I was searching for my favorite Christmas scarf.
It wasn’t in the normal place it usually is so I texted my hubby and he told me it was in a drawer downstairs. I went hastily down the steps singing along to my Christmas music excited to find my red and white scarf.
I opened the drawer and was completely caught off guard. It felt someone had punctured the air out of my lungs.
There was my dad’s black and white scarf.
The one he wore every year, every Christmas, because it was his favorite. The one he bought at Macy’s, in the women’s department, because the men’s scarves were just not fancy enough for this high-class dresser. (yes, my father was hysterical and yes, you would have loved him).
I was not expecting to find this scarf, I didn’t even know we had it.
My husband when he packed up dad’s things after he passed must have kept it, knowing I would want it. I sat there on my basement floor holding the scarf close to me and holding the memories even closer.
I closed my eyes and I could see my father barreling through my door on his lunch break unannounced, in his long black wool coat, his scarf draped around his neck. (Dad was always about making a grand entrance 😉 ). His phone would be in his ear, he’d be making a deal with a customer and making a sandwich all at the same time.
As my mind time traveled back to all the memories, I smiled, wishing I could step back inside each of them. Every crazy, fun-filled shopping adventure, every Christmas Eve watching him cook dinner, every Christmas morning him showing up at seven a.m. to watch our boys open their gifts.
As the days are drawing closer to Christmas I have found myself talking about my father more and more. I often hope others won’t be afraid to ask me about him and I am so blessed when they do and I can share about him.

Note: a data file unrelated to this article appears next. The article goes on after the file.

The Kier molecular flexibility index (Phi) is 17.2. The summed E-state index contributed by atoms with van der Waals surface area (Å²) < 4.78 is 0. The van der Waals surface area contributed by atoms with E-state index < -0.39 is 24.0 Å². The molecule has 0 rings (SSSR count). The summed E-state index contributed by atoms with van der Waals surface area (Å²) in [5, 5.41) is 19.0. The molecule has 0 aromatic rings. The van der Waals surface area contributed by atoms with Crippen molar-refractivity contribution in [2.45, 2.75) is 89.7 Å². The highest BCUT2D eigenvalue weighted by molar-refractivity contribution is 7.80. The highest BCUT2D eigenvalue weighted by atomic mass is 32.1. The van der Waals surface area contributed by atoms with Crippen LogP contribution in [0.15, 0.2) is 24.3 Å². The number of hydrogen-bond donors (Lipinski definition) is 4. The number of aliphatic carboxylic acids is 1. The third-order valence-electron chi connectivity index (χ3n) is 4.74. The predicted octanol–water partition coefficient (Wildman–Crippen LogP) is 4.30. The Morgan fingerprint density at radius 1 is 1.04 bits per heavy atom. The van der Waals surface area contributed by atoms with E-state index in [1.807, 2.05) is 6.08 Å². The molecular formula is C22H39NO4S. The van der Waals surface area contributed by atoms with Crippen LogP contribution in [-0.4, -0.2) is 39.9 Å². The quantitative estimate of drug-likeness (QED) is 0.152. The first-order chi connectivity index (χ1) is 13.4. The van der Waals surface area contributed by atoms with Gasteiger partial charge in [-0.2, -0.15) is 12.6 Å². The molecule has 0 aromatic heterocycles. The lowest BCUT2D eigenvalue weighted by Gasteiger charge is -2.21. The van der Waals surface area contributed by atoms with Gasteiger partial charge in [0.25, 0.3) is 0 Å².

So, because most people grieving won’t tell you this, can I share with you a beautiful gift you can give to them this Christmas?
Ask them about their loved one.
Ask them what they miss. Ask them what traditions they did this time of year that were special. Share with them that you want to know and you care about their grief.
If it is too fresh or new, they will tell you if they’re not ready to talk about it yet. Either way, they will feel loved and valued that you cared enough to ask.
And for those us who are missing someone special this year, first, can I give you a virtual hug? And secondly, here is a challenge: If others ask about our pain, let’s not be afraid to share it. Let’s not be so quick to wipe away our tears when they need to fall.
Our culture has taught us that crying is somehow a bad thing, pain is too be avoided, and neither are beneficial to the healing process and we can learn a different way.
If you need to cry, cry my friend.
Let those salty tears stream down your cheeks because the people we are missing? They mattered. Our memories matter. And all those tears? They each represent immeasurable love for the people we dearly miss and love cannot and will not be contained.
The other night I was making my dad’s favorite pork chops and I looked up at my hubby and said, “Dad would so love these.”
I stopped, shook my head and added, “I talk about him like he’s still alive..” Then I paused, having a moment of clarity, smiled, and said, “Because he is… he’s more alive now than ever huh?”
My hubby smiled back at me, “Yes, he is honey, yes he is indeed.”